In fact, there are formidable challenges to bringing large amounts of renewable power online, especially near term. Dr. Axelrod's study found the following.
Wind power. "To replace Vermont Yankee with an equivalent number of wind-derived electricity would require the installation of more than 1,500 wind generators. Given that the largest wind farms install only a few hundred generators, the addition of 1,500 generations with the associated transmission lines needed to connect to the Vermont network, 2012 is an unrealistic completion date."
Solar. "The equivalent number of solar collectors (to replace Vermont Yankee) would require over 2,000 acres of dedicated space just for the solar collectors. To maximize exposure to the sun, an untold amount of land will have to be cleared in order to capture as much sun energy as possible."
Wood. "The amount of wood and waste wood materials needed to produce the same amounts of electricity as from Vermont Yankee would exceed two million tons of bond-dry wood per year, a Vermont Yankee biofuel replacement would require over 200,000 acres of woodlands to be cultivated each year, which represents nearly five percent of Vermont total geographic space."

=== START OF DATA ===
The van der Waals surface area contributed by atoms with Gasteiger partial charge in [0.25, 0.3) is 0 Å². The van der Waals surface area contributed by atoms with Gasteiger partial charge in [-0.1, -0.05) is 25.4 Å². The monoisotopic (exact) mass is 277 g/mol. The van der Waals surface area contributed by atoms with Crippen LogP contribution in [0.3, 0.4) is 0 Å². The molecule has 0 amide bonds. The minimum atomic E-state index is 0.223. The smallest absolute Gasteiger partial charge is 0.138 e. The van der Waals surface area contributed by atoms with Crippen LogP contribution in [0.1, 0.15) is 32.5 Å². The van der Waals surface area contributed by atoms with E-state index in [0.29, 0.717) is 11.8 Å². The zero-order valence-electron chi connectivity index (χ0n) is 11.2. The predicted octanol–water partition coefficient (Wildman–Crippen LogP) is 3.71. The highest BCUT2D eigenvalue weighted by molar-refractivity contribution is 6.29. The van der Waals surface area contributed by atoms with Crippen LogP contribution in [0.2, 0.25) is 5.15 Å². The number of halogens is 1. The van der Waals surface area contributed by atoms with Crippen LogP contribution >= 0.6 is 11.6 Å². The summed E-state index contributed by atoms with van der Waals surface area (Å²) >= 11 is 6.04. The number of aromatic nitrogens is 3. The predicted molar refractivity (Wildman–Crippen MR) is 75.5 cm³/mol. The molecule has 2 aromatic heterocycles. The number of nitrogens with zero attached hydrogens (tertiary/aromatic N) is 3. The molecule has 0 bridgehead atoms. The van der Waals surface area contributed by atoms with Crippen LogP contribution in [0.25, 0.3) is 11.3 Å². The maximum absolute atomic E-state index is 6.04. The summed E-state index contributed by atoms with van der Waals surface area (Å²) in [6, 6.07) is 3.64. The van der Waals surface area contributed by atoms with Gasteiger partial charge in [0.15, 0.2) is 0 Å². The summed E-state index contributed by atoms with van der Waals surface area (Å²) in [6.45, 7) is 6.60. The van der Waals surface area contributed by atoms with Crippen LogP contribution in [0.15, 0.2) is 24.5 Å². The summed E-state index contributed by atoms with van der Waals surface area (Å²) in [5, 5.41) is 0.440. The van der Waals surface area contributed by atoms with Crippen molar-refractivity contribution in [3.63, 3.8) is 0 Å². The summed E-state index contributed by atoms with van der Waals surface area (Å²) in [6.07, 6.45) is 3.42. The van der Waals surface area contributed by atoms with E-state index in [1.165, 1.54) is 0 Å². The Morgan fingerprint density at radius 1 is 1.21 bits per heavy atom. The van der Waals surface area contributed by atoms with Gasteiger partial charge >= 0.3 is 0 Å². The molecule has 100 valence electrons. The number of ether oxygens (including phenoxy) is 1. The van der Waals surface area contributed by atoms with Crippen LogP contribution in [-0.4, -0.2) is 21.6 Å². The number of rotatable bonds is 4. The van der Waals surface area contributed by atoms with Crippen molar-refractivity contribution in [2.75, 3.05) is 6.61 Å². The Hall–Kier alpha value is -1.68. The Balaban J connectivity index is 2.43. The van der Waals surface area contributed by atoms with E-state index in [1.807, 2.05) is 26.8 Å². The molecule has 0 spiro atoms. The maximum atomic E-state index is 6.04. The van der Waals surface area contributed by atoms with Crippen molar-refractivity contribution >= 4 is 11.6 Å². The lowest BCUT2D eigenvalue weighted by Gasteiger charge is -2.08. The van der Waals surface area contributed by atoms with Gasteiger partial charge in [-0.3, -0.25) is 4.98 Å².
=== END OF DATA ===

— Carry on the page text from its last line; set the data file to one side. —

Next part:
Axelrod said, "There is one alternative to Vermont Yankee that might meet the tight time schedule, namely the installation of 620 MW (megawatts) of combined cycle gas turbines (CCGT)."
He adds, "Unfortunately, CCGTs require large volumes of natural gas and will produce significantly more nitric oxide and carbon dioxide, the latter a major source of global warming. From a cost perspective, a new CCGT will be twice as expensive and significantly more uncertain as the price of natural gas represents more than 70 percent of a CCGT's operating costs."
Axelrod emphasized, "It should not be misconstrued, solar, wind and biofuels can and should all contribute to Vermont's portfolio of energy resources, but to assume that 620 MW of Vermont Yankee power can be replaced by 2013 is unrealistic."